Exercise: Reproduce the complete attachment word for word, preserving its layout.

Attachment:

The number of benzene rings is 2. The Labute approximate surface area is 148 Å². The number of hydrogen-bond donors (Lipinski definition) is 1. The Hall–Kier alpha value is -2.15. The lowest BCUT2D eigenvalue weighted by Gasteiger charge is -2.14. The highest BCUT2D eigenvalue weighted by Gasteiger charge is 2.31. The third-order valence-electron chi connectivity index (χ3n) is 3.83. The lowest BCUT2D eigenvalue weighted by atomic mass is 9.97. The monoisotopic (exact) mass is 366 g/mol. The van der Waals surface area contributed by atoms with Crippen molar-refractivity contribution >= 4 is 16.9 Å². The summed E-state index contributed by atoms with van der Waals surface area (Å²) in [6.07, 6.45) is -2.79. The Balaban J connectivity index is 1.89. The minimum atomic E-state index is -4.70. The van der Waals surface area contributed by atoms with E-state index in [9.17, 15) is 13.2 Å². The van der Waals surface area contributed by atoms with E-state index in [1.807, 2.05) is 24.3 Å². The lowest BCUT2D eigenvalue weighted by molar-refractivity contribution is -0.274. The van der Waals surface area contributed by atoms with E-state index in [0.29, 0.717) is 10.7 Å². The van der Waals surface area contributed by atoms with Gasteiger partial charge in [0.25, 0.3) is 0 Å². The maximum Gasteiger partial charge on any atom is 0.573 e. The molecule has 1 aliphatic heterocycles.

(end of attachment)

The number of benzene rings is 2. The Labute approximate surface area is 148 Å². The number of hydrogen-bond donors (Lipinski definition) is 1. The Hall–Kier alpha value is -2.15. The lowest BCUT2D eigenvalue weighted by Gasteiger charge is -2.14. The highest BCUT2D eigenvalue weighted by Gasteiger charge is 2.31. The third-order valence-electron chi connectivity index (χ3n) is 3.83. The lowest BCUT2D eigenvalue weighted by atomic mass is 9.97. The monoisotopic (exact) mass is 366 g/mol. The van der Waals surface area contributed by atoms with Crippen molar-refractivity contribution >= 4 is 16.9 Å². The summed E-state index contributed by atoms with van der Waals surface area (Å²) in [6.07, 6.45) is -2.79. The Balaban J connectivity index is 1.89. The minimum atomic E-state index is -4.70. The van der Waals surface area contributed by atoms with E-state index in [9.17, 15) is 13.2 Å². The van der Waals surface area contributed by atoms with E-state index in [1.807, 2.05) is 24.3 Å². The lowest BCUT2D eigenvalue weighted by molar-refractivity contribution is -0.274. The van der Waals surface area contributed by atoms with E-state index in [0.29, 0.717) is 10.7 Å². The van der Waals surface area contributed by atoms with Gasteiger partial charge in [0.25, 0.3) is 0 Å². The maximum Gasteiger partial charge on any atom is 0.573 e. The molecule has 1 aliphatic heterocycles.